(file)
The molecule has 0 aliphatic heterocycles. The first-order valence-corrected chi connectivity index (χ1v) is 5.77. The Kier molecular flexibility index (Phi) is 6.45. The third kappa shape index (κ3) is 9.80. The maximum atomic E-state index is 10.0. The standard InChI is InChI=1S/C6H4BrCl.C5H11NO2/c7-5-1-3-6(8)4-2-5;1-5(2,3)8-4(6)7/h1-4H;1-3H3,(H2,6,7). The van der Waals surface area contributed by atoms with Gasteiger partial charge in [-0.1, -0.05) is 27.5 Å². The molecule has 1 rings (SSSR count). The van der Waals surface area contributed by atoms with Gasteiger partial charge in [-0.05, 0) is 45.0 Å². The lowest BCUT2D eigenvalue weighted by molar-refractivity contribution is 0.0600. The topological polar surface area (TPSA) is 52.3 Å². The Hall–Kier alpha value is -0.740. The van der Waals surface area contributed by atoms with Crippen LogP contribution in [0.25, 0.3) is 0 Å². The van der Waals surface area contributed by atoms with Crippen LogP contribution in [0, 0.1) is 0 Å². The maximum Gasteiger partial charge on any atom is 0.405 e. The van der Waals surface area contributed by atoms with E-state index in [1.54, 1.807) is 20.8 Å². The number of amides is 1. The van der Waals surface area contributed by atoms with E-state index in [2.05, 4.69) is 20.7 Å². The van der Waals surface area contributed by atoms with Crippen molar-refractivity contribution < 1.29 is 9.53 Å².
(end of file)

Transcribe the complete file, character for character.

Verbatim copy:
The molecule has 0 aliphatic heterocycles. The first-order valence-corrected chi connectivity index (χ1v) is 5.77. The Kier molecular flexibility index (Phi) is 6.45. The third kappa shape index (κ3) is 9.80. The maximum atomic E-state index is 10.0. The standard InChI is InChI=1S/C6H4BrCl.C5H11NO2/c7-5-1-3-6(8)4-2-5;1-5(2,3)8-4(6)7/h1-4H;1-3H3,(H2,6,7). The van der Waals surface area contributed by atoms with Gasteiger partial charge in [-0.1, -0.05) is 27.5 Å². The molecule has 1 rings (SSSR count). The van der Waals surface area contributed by atoms with Gasteiger partial charge in [-0.05, 0) is 45.0 Å². The lowest BCUT2D eigenvalue weighted by molar-refractivity contribution is 0.0600. The topological polar surface area (TPSA) is 52.3 Å². The Hall–Kier alpha value is -0.740. The van der Waals surface area contributed by atoms with Crippen LogP contribution in [0.25, 0.3) is 0 Å². The van der Waals surface area contributed by atoms with Crippen LogP contribution in [0, 0.1) is 0 Å². The maximum Gasteiger partial charge on any atom is 0.405 e. The van der Waals surface area contributed by atoms with E-state index in [1.54, 1.807) is 20.8 Å². The number of amides is 1. The van der Waals surface area contributed by atoms with E-state index in [2.05, 4.69) is 20.7 Å². The van der Waals surface area contributed by atoms with Crippen molar-refractivity contribution < 1.29 is 9.53 Å².